Performing Dickens

Monday, July 7, 2014 to Friday, August 1, 2014 — University of California Santa Cruz 

Seminar Director:  Sharon Aronofsky Weltman (Louisiana State University)
Visiting Faculty:    Tracy Davis (Northwestern University)
                               Carolyn Williams (Rutgers University)
                               Jacky Bratton (University of London-Royal Holloway)
                               John Glavin (Georgetown University) 
Deadline to Apply:  March 4, 2014 (we are no longer accepting applications)
Notification date: March 31, 2014 
Stipend:  $3,300.00 

“Performing Dickens: Oliver Twist and Great Expectations on Page Stage, and Screen” is a four-week NEH Summer Seminar for College and University Teachers sponsored by the Dickens Project at the University of California Santa Cruz. We will examine Oliver Twist (1837-1839) and Great Expectations (1860-1861), two of Dickens’s most taught and most adapted novels, along with a range of important film, television, and stage adaptations from 1837 to 2012. Many of these film and stage adaptations—such as David Lean’s 1946 Great Expectations or Lionel Bart’s 1960 musical Oliver!—have become classics in their own right.  The seminar will place the novels in their theatrical context, discussing Dickens’s own many connections to drama. These include both the theater’s profound effect on his art (something of an actor and playwright himself, he wrote while acting out his characters in front of a mirror) and Dickens’s dynamic effect on Victorian performance practice (through collaboration with other playwrights, his wildly successful reading tours, and the vast number of successful Victorian plays based on the novels).  The seminar will also ask more broadly how adaptations and performances interpret their source texts and affect their meaning. Sixteen college and university teachers of diverse subjects such as literature, theater, film, performance, and adaptations studies will benefit from this seminar on performing Dickens as they work on their own related projects. Two of these sixteen spots are available for graduate students in the Humanities.

While many literary scholars are familiar with film history and film theory, most are not as well versed in theater history or how Victorian drama functioned. Researchers depending on current definitions of melodrama or burlesque risk an anachronistic interpretation of Dickens and his earliest adapters. The seminar will provide vital information about Victorian dramatic conventions that affected Dickens’s writing and the first performances of his fiction, which in turn inaugurated a genealogy of adaptations that has had direct impact on new iterations of Dickens’s story-telling in a wide variety of formats. Likewise, although criticism has largely moved beyond judging an adaptation primarily on its faithfulness to the original novel, few critics link adaptation theory to performance theory. As we explore “performing Dickens” in several senses, we will also tackle current work on performance, theatricality, and adaptation in tandem.  This rich intellectual landscape will prove fruitful as seminar participants cultivate their own research or pedagogical projects, accommodating a wide variety of topics and approaches.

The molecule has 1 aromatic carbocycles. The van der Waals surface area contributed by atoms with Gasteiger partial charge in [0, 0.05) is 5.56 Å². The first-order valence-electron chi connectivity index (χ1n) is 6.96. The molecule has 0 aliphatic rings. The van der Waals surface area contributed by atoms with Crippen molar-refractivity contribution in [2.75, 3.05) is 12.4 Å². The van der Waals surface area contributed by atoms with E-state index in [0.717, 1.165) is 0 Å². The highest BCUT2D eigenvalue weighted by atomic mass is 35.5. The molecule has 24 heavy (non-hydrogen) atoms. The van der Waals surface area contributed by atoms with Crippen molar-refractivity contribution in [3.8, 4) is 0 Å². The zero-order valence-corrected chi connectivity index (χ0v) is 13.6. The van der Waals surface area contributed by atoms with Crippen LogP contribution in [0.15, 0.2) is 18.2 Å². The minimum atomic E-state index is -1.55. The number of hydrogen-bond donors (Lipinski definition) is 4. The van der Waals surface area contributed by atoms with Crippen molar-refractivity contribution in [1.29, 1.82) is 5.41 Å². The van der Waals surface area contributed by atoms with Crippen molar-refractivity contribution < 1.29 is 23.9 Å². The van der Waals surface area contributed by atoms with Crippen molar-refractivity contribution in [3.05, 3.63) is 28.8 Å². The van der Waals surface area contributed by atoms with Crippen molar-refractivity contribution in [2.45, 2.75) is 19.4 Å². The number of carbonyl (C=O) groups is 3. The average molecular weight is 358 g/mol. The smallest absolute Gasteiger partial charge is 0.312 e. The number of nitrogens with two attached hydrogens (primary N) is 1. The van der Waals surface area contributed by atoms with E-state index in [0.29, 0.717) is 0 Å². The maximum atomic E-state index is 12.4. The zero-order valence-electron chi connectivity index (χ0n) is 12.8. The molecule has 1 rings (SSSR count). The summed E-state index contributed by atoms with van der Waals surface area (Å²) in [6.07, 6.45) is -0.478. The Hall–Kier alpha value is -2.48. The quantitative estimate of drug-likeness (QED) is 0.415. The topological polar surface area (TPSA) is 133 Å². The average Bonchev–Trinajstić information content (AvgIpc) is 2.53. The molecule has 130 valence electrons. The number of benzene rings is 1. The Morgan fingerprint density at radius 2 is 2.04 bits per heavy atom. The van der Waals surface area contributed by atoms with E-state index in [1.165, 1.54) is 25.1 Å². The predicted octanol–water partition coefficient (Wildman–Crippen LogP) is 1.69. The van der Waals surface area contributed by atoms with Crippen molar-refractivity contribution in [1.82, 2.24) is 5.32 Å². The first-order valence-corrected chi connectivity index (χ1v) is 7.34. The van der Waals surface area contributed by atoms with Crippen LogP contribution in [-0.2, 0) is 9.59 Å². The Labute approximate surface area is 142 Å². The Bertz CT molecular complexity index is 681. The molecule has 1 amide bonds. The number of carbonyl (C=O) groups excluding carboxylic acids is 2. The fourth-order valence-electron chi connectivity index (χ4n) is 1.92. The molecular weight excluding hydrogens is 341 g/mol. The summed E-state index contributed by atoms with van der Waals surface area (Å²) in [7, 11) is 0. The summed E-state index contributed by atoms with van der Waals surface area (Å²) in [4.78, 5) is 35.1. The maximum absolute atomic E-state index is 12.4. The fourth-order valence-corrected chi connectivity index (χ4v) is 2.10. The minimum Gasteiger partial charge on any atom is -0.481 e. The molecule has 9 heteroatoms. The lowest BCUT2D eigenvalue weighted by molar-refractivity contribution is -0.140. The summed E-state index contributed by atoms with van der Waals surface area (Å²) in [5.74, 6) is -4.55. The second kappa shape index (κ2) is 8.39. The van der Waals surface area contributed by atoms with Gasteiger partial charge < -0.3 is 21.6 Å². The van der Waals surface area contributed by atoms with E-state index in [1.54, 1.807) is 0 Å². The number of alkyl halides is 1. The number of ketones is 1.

Serendipitously, the Dickens Project is hosting another NEH Summer Seminar (for High School Teachers) concurrently with ours, also at UC Santa Cruz. “Great Adaptations,” led by Professor Marty Gould of University of Southern Florida, will focus on adaptations of A Christmas Carol and Great Expectations and their usefulness as pedagogical tools. Though the two seminars will meet separately and follow their own schedules and reading lists, participants will have opportunities meet and socialize with members of both seminars. 

Please explore this website for information about the “Performing Dickens” seminar, including an overview, the location, eligibility, and the Summer Scholar’s stipend, as well as a link to instructions on how to apply.  

Disclaimer: Any views, findings, conclusions, or recommendations expressed in this program do not necessarily represent those of the National Endowment for the Humanities.